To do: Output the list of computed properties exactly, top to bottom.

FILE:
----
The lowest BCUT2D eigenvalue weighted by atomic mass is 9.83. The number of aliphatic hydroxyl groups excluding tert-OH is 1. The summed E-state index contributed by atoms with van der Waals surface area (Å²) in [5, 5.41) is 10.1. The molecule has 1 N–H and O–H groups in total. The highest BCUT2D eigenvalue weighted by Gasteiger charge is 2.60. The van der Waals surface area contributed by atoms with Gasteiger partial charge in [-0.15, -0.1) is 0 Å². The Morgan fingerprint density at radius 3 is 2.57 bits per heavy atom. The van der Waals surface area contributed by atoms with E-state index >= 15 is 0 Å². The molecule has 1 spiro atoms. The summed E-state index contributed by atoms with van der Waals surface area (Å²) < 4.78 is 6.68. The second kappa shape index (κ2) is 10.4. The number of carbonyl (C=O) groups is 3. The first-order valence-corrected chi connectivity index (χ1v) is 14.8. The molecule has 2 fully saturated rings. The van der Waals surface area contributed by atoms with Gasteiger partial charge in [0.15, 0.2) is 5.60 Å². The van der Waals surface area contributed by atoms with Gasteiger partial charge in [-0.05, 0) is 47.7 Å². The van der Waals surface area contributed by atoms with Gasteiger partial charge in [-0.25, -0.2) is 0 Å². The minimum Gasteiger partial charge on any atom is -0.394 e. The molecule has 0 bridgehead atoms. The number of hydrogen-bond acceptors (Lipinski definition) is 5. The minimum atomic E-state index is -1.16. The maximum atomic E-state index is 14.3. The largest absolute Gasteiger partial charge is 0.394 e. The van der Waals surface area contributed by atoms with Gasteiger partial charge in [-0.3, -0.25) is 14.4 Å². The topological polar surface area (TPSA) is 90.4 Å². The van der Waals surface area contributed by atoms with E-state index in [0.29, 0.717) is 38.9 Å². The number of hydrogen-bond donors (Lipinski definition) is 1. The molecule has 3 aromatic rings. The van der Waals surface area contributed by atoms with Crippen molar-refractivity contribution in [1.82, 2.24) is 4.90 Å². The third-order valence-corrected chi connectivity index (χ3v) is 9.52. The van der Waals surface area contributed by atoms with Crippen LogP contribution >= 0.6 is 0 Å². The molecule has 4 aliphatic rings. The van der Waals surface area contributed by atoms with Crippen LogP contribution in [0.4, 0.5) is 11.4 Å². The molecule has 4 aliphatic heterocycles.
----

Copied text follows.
The lowest BCUT2D eigenvalue weighted by atomic mass is 9.83. The number of aliphatic hydroxyl groups excluding tert-OH is 1. The summed E-state index contributed by atoms with van der Waals surface area (Å²) in [5, 5.41) is 10.1. The molecule has 1 N–H and O–H groups in total. The highest BCUT2D eigenvalue weighted by Gasteiger charge is 2.60. The van der Waals surface area contributed by atoms with Gasteiger partial charge in [-0.15, -0.1) is 0 Å². The Morgan fingerprint density at radius 3 is 2.57 bits per heavy atom. The van der Waals surface area contributed by atoms with E-state index >= 15 is 0 Å². The molecule has 1 spiro atoms. The summed E-state index contributed by atoms with van der Waals surface area (Å²) < 4.78 is 6.68. The second kappa shape index (κ2) is 10.4. The number of carbonyl (C=O) groups is 3. The first-order valence-corrected chi connectivity index (χ1v) is 14.8. The molecule has 2 fully saturated rings. The van der Waals surface area contributed by atoms with Gasteiger partial charge in [0.15, 0.2) is 5.60 Å². The van der Waals surface area contributed by atoms with Gasteiger partial charge in [-0.05, 0) is 47.7 Å². The van der Waals surface area contributed by atoms with Gasteiger partial charge in [-0.25, -0.2) is 0 Å². The minimum Gasteiger partial charge on any atom is -0.394 e. The molecule has 0 bridgehead atoms. The number of hydrogen-bond acceptors (Lipinski definition) is 5. The minimum atomic E-state index is -1.16. The maximum atomic E-state index is 14.3. The largest absolute Gasteiger partial charge is 0.394 e. The van der Waals surface area contributed by atoms with Gasteiger partial charge in [-0.3, -0.25) is 14.4 Å². The topological polar surface area (TPSA) is 90.4 Å². The van der Waals surface area contributed by atoms with E-state index in [0.29, 0.717) is 38.9 Å². The number of hydrogen-bond donors (Lipinski definition) is 1. The molecule has 3 aromatic rings. The van der Waals surface area contributed by atoms with Crippen molar-refractivity contribution in [1.82, 2.24) is 4.90 Å². The third-order valence-corrected chi connectivity index (χ3v) is 9.52. The van der Waals surface area contributed by atoms with Crippen LogP contribution >= 0.6 is 0 Å². The molecule has 4 aliphatic rings. The van der Waals surface area contributed by atoms with Crippen LogP contribution in [0.4, 0.5) is 11.4 Å². The molecule has 4 aliphatic heterocycles.